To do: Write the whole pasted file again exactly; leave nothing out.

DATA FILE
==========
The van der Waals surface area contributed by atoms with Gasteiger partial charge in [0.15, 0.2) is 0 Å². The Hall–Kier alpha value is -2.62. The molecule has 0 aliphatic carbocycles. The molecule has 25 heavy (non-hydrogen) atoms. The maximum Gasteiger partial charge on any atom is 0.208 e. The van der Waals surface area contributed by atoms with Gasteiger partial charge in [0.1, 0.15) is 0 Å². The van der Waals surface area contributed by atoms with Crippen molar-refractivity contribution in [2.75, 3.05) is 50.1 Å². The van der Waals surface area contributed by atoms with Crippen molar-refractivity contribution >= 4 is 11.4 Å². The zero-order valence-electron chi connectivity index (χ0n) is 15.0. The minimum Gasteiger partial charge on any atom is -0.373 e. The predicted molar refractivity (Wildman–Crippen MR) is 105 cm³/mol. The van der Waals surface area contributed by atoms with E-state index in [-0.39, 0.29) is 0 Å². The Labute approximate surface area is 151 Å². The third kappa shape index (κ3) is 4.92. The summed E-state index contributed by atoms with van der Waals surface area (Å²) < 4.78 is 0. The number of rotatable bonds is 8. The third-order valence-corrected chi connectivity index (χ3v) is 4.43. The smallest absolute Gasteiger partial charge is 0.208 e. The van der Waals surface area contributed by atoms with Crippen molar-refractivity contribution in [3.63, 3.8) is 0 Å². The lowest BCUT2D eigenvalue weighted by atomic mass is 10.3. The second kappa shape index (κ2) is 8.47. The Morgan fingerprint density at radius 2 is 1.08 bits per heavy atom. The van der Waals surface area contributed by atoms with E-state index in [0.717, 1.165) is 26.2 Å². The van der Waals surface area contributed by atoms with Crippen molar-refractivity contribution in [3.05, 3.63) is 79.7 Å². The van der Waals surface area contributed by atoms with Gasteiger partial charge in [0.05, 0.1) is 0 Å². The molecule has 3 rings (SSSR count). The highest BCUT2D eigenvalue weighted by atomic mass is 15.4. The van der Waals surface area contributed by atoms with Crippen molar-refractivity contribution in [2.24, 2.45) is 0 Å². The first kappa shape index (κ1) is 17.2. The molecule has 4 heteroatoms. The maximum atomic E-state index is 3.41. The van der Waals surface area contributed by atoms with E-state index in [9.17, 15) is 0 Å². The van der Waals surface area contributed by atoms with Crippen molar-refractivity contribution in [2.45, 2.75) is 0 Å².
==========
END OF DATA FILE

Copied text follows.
The van der Waals surface area contributed by atoms with Gasteiger partial charge in [0.15, 0.2) is 0 Å². The Hall–Kier alpha value is -2.62. The molecule has 0 aliphatic carbocycles. The molecule has 25 heavy (non-hydrogen) atoms. The maximum Gasteiger partial charge on any atom is 0.208 e. The van der Waals surface area contributed by atoms with Gasteiger partial charge in [0.1, 0.15) is 0 Å². The van der Waals surface area contributed by atoms with Crippen molar-refractivity contribution in [2.75, 3.05) is 50.1 Å². The van der Waals surface area contributed by atoms with Crippen molar-refractivity contribution >= 4 is 11.4 Å². The zero-order valence-electron chi connectivity index (χ0n) is 15.0. The minimum Gasteiger partial charge on any atom is -0.373 e. The predicted molar refractivity (Wildman–Crippen MR) is 105 cm³/mol. The van der Waals surface area contributed by atoms with E-state index in [-0.39, 0.29) is 0 Å². The Labute approximate surface area is 151 Å². The third kappa shape index (κ3) is 4.92. The summed E-state index contributed by atoms with van der Waals surface area (Å²) < 4.78 is 0. The number of rotatable bonds is 8. The third-order valence-corrected chi connectivity index (χ3v) is 4.43. The smallest absolute Gasteiger partial charge is 0.208 e. The van der Waals surface area contributed by atoms with Crippen molar-refractivity contribution in [3.63, 3.8) is 0 Å². The lowest BCUT2D eigenvalue weighted by atomic mass is 10.3. The second kappa shape index (κ2) is 8.47. The Morgan fingerprint density at radius 2 is 1.08 bits per heavy atom. The van der Waals surface area contributed by atoms with E-state index in [0.717, 1.165) is 26.2 Å². The van der Waals surface area contributed by atoms with Crippen molar-refractivity contribution in [3.05, 3.63) is 79.7 Å². The van der Waals surface area contributed by atoms with Gasteiger partial charge in [0.05, 0.1) is 0 Å². The molecule has 3 rings (SSSR count). The highest BCUT2D eigenvalue weighted by atomic mass is 15.4. The van der Waals surface area contributed by atoms with Crippen molar-refractivity contribution in [2.24, 2.45) is 0 Å². The first kappa shape index (κ1) is 17.2. The molecule has 4 heteroatoms. The maximum atomic E-state index is 3.41. The van der Waals surface area contributed by atoms with E-state index in [9.17, 15) is 0 Å². The van der Waals surface area contributed by atoms with Crippen molar-refractivity contribution in [2.45, 2.75) is 0 Å².